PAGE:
Welcome to the 4th week of the Pitchfork & Crow CSA!
Here’s what’s in the share:
- Salad Turnips
- Garlic Scapes or Green Garlic
- Head Lettuce
- Fava Beans
- Potatoes – German Butterballs!
- Red Ursa Kale
As we jumped into this third CSA season, we’ve tried to focus on the work and the relief we’ll feel when we officially own the farm. Sometimes I forget we’re still renters with no guarantee after December that we’ll be farming this ground. This weekend, as we planted out bed after bed of winter squash, we fantasized about finally building the squash storage room we’ve talked about ever since we first saw one on a farm tour in Portland several years ago. That’s just one of the many projects on our post-purchase wishlist.
Many of you may know that we applied for a loan through the Farm Service Agency this past winter. They have programs for beginning farmers to help with the purchase of a farm when a traditional bank won’t lend the necessary funds. As with any government program, the FSA has its share of red tape. The paperwork was fairly involved (luckily Jeff has experience and a finely honed skill for filling out government forms from his days as a special education teacher!) and several times when we thought the application was complete our contact would request another document or signature. Finally good news came a few weeks ago when the loan was approved for the asking price. The caveat, of course, being that an appraisal would need to be done and the loan couldn’t exceed the appraised value. So, we continue in the holding pattern until we find out the difference between the asking price and the appraised value.
Today the Territorial Seed Company’s fall/winter catalog was waiting in the mailbox when I came home from work. We will be finalizing our winter cropping plan this week and putting extra seed orders in asap to begin the push for overwintering plantings. We’ll continue to focus on the work, and we’ll continue to add to the project wishlist. We’ve only just begun this season, and if nothing else, we’re fairly certain of where we’ll be finishing it. Thanks for joining us this summer and giving us something to focus our attention on!
Enjoy this week’s vegetables!Your farmers, Jeff Bramlett and Carri Heisler .
Here are a few recipes to get you inspired:
For those of you who are new to the world of fresh fava beans, welcome! The usual prep for these beans is a little work as you have to shuck them, blanche them, and then pop off the outer covering before you get to the bean proper, but they are worth the effort! Alternatively we’ve had them recently with the inner shells intact and they were tasty and we’ve included a recipe below for grilling the whole pod. Seriously folks, favas are good food! Check out the recipes below for a couple of suggestions. We’d also love to hear what you come up with for them!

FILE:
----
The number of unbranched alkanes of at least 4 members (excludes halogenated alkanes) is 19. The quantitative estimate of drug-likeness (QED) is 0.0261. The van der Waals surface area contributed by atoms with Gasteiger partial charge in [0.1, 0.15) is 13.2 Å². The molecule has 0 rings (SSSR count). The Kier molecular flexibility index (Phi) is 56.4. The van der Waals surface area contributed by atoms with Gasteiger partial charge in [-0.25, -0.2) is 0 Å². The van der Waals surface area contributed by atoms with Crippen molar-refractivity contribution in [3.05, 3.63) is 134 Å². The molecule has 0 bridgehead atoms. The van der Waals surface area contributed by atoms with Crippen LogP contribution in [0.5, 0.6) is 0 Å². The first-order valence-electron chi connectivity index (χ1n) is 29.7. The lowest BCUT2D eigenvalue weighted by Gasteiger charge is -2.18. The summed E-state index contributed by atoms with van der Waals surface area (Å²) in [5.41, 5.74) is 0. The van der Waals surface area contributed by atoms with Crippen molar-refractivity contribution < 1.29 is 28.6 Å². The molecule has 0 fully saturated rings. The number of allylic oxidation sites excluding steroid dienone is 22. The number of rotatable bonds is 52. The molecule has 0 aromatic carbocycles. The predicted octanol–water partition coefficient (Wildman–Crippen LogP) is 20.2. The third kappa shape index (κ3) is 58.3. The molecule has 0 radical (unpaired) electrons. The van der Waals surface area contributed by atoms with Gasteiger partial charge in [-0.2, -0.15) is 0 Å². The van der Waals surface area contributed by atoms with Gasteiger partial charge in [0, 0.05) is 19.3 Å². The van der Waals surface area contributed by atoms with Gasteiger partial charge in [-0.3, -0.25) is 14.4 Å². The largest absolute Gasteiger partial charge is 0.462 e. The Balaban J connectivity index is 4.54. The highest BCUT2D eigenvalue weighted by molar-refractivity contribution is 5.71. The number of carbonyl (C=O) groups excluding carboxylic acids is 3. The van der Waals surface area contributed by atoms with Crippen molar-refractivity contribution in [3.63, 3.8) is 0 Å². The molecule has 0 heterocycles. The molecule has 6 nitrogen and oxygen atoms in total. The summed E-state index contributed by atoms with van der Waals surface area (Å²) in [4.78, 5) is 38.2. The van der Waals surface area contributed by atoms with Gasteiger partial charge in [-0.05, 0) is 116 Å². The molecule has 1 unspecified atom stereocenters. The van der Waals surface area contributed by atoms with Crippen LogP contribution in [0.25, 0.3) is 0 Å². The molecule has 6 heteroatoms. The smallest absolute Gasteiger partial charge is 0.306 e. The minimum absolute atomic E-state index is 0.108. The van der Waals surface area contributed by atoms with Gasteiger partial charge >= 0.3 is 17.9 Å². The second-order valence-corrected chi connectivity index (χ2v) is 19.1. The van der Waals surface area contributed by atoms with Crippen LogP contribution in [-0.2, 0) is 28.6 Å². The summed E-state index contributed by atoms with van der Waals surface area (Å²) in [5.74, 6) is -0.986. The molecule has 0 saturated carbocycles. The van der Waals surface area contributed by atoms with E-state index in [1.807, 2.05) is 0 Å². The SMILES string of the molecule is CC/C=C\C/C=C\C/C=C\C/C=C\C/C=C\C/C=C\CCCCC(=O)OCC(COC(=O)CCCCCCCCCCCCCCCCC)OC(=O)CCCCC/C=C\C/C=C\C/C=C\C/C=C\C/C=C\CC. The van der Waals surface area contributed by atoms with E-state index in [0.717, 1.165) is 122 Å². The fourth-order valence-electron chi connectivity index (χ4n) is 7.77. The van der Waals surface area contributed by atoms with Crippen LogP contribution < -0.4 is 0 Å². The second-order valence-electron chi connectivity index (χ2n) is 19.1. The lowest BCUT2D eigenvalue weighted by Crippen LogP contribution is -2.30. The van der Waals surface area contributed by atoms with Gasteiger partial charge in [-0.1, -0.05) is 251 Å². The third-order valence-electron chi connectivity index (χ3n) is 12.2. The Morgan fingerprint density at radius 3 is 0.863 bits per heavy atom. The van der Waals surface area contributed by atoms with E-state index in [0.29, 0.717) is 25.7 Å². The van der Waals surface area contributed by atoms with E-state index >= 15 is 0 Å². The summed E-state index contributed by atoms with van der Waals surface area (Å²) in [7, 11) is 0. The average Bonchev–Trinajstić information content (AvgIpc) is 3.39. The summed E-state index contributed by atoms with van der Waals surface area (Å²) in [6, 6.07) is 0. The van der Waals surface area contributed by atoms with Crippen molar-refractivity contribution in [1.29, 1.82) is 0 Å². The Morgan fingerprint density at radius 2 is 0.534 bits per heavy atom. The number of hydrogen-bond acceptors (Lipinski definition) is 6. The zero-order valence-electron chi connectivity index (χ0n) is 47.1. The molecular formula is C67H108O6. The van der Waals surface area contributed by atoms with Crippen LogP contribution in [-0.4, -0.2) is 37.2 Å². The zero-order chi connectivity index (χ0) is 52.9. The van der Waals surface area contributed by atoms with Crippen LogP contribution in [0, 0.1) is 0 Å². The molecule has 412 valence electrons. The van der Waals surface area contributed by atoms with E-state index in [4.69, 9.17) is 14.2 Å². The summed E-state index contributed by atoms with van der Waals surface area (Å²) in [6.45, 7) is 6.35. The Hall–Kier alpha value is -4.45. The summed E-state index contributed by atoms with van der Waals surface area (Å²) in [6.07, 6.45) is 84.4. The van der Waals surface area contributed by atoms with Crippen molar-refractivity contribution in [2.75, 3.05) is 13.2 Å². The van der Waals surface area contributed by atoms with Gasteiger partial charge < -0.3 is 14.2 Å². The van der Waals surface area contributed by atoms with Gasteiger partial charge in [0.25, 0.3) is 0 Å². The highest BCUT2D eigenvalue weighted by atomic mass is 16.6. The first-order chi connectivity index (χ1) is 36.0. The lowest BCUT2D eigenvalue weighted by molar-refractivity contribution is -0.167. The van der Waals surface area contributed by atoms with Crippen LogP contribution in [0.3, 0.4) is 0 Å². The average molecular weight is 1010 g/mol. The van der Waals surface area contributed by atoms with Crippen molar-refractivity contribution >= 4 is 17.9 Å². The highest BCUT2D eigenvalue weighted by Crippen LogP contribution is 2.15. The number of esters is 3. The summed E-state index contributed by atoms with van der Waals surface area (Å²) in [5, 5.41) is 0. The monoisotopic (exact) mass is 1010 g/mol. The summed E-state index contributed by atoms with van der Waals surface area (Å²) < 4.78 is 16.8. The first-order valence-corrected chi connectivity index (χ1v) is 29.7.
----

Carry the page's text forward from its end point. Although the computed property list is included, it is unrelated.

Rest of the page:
1 tsp. olive oil
Garlic, 2 cloves, diced (use green garlic or scapes here)
2 Tbsp. plain goat cheese
Blanche fava beans. Shell beans from the large pod. Peel off the second layer of skin, revealing a tiny, bright green bean.
In a food processor, combine beans, olive oil, garlic, salt, pepper, lime juice and goat cheese. Add more water if needed to make it creamy.
Serve as a dip, or as filling between grilled corn tortillas.
From The Veg Table, Mary Altman
1 pound of fresh fava beans, still in their pods
a couple glugs of olive oil
a few pinches of salt
optional: crushed red pepper flakes, lemon zest, and or chopped fresh herbs.
In a large bowl toss the fava bean pods with olive oil and salt.
Arrange them in a single layer on a grill over medium-high heat. If you’re using a grill pan, you may need to cook them in batches. If I’m using an outdoor grill I don’t bother covering the favas, but when I use a grill pan, I typically cover the pan with a flat baking sheet to keep more of the heat in the pan and circulating.
Grill until blistered on one side – 4 to 5 minutes, then flip and grill for a few minutes more on the other side. If you aren’t sure when to pull them off, take a pod off the grill, open and taste one of the beans. You want the fava beans to be smooth and creamy when you pop them out of their skins – not undercooked. But keep in mind that they’ll keep steaming in their pods for a few minutes after they come off the grill, unless you eat them as soon as you can handle the pods without singing your fingers – which is what I encourage you to do
Season the grilled favas with a bit more salt (if needed) and any herbs or lemon zest if you like. To eat: tear open the puffy green pods, take a fava bean, pinch the skin and slide the bright green fava from its slipper. Eat them one at a time and be sure to lick your fingers.
Serves 2 – 4
From 101 Cookbooks; http://www.101cookbooks.com/archives/grilled-fava-beans-recipe.html
- 2 pounds turnips (about 2 large ones)
- 4 medium carrots
- 1 bunch green onions, thinly sliced
- 1/2 cup mint leaves, roughly chopped
- 1 cup Italian parsley, roughly chopped
- 3 cloves garlic, finely minced
- 1/2 cup apple cider vinegar
- 2 tablespoons Dijon mustard
- 1 tablespoon poppy seeds
- 3 tablespoons olive oil
- Sea salt and freshly ground pepper to taste
- Cut any roots or rough ends off of the turnips and carrots. Slice into smaller chunks and grate by hand or in a food processor. Spoon the turnips and carrots into a large serving bowl. Add the green onions, mint leaves and parsley and gently toss.
- In a small bowl or glass measuring cup, whisk the garlic, vinegar, mustard and poppy seeds together. Slowly drizzle in the olive oil and whisk until incorporated. Season with salt and pepper to taste.
- Pour the dressing over the slaw and gently toss. Taste for salt and pepper. Leave the slaw to sit for about an hour before serving to let the flavors mix. Serve chilled or room temperature.
From Food52 via BlueKaleRoad, http://food52.com/recipes/17652_turnip_carrot_slaw